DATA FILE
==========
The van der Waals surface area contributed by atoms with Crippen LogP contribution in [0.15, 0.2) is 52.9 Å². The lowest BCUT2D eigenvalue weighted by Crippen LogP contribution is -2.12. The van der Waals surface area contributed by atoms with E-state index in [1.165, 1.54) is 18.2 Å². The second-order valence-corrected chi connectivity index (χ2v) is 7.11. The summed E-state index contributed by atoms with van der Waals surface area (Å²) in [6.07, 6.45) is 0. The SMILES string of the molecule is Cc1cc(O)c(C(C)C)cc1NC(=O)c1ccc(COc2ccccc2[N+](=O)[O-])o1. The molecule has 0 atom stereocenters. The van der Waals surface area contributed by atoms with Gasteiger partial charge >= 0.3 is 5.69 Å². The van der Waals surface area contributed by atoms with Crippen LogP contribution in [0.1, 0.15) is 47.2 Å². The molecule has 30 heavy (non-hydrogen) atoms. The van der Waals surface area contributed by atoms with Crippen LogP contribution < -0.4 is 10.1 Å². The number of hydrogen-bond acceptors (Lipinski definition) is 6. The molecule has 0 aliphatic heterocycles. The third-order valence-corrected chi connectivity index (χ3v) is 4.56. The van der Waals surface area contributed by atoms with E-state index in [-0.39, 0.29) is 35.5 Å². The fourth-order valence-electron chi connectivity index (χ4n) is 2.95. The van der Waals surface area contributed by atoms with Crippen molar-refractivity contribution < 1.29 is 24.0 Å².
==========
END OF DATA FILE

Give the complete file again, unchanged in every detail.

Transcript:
The van der Waals surface area contributed by atoms with Crippen LogP contribution in [0.15, 0.2) is 52.9 Å². The lowest BCUT2D eigenvalue weighted by Crippen LogP contribution is -2.12. The van der Waals surface area contributed by atoms with E-state index in [1.165, 1.54) is 18.2 Å². The second-order valence-corrected chi connectivity index (χ2v) is 7.11. The summed E-state index contributed by atoms with van der Waals surface area (Å²) in [6.07, 6.45) is 0. The SMILES string of the molecule is Cc1cc(O)c(C(C)C)cc1NC(=O)c1ccc(COc2ccccc2[N+](=O)[O-])o1. The molecule has 0 atom stereocenters. The van der Waals surface area contributed by atoms with Gasteiger partial charge >= 0.3 is 5.69 Å². The van der Waals surface area contributed by atoms with Crippen LogP contribution in [0.1, 0.15) is 47.2 Å². The molecule has 30 heavy (non-hydrogen) atoms. The van der Waals surface area contributed by atoms with Crippen LogP contribution < -0.4 is 10.1 Å². The number of hydrogen-bond acceptors (Lipinski definition) is 6. The molecule has 0 aliphatic heterocycles. The third-order valence-corrected chi connectivity index (χ3v) is 4.56. The van der Waals surface area contributed by atoms with E-state index in [-0.39, 0.29) is 35.5 Å². The fourth-order valence-electron chi connectivity index (χ4n) is 2.95. The van der Waals surface area contributed by atoms with Crippen molar-refractivity contribution < 1.29 is 24.0 Å².